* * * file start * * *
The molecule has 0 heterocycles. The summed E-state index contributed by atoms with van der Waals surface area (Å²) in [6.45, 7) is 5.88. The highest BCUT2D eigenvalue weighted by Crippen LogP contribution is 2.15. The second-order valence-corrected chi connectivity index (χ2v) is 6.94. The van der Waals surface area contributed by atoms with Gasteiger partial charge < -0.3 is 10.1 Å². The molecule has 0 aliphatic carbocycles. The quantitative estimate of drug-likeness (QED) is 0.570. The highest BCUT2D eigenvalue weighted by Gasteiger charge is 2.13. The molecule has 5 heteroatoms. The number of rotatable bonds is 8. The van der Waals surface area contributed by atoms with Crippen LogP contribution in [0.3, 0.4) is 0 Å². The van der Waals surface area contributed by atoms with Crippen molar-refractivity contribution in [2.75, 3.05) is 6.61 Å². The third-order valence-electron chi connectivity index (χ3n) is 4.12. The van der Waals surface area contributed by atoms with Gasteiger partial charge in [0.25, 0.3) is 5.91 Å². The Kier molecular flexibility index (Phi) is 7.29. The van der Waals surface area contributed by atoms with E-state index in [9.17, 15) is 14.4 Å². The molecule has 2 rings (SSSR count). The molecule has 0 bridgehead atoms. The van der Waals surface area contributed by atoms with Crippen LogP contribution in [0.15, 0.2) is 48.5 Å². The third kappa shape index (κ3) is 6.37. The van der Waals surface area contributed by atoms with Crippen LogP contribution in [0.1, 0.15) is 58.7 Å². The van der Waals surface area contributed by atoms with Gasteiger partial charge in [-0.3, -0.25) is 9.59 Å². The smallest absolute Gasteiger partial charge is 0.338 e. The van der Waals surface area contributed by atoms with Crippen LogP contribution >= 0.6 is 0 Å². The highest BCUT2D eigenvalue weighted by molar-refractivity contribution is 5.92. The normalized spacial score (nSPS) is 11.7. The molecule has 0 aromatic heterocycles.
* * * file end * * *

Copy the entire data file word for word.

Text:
The molecule has 0 heterocycles. The summed E-state index contributed by atoms with van der Waals surface area (Å²) in [6.45, 7) is 5.88. The highest BCUT2D eigenvalue weighted by Crippen LogP contribution is 2.15. The second-order valence-corrected chi connectivity index (χ2v) is 6.94. The van der Waals surface area contributed by atoms with Gasteiger partial charge < -0.3 is 10.1 Å². The molecule has 0 aliphatic carbocycles. The quantitative estimate of drug-likeness (QED) is 0.570. The highest BCUT2D eigenvalue weighted by Gasteiger charge is 2.13. The molecule has 5 heteroatoms. The number of rotatable bonds is 8. The van der Waals surface area contributed by atoms with Crippen LogP contribution in [0.3, 0.4) is 0 Å². The van der Waals surface area contributed by atoms with Crippen molar-refractivity contribution in [2.75, 3.05) is 6.61 Å². The third-order valence-electron chi connectivity index (χ3n) is 4.12. The van der Waals surface area contributed by atoms with Gasteiger partial charge in [0.25, 0.3) is 5.91 Å². The Kier molecular flexibility index (Phi) is 7.29. The van der Waals surface area contributed by atoms with E-state index in [9.17, 15) is 14.4 Å². The molecule has 2 rings (SSSR count). The molecule has 0 bridgehead atoms. The van der Waals surface area contributed by atoms with Crippen LogP contribution in [0.15, 0.2) is 48.5 Å². The third kappa shape index (κ3) is 6.37. The van der Waals surface area contributed by atoms with Crippen LogP contribution in [0.1, 0.15) is 58.7 Å². The van der Waals surface area contributed by atoms with Gasteiger partial charge in [-0.3, -0.25) is 9.59 Å². The smallest absolute Gasteiger partial charge is 0.338 e. The van der Waals surface area contributed by atoms with Crippen LogP contribution >= 0.6 is 0 Å². The highest BCUT2D eigenvalue weighted by molar-refractivity contribution is 5.92. The normalized spacial score (nSPS) is 11.7. The molecule has 0 aromatic heterocycles.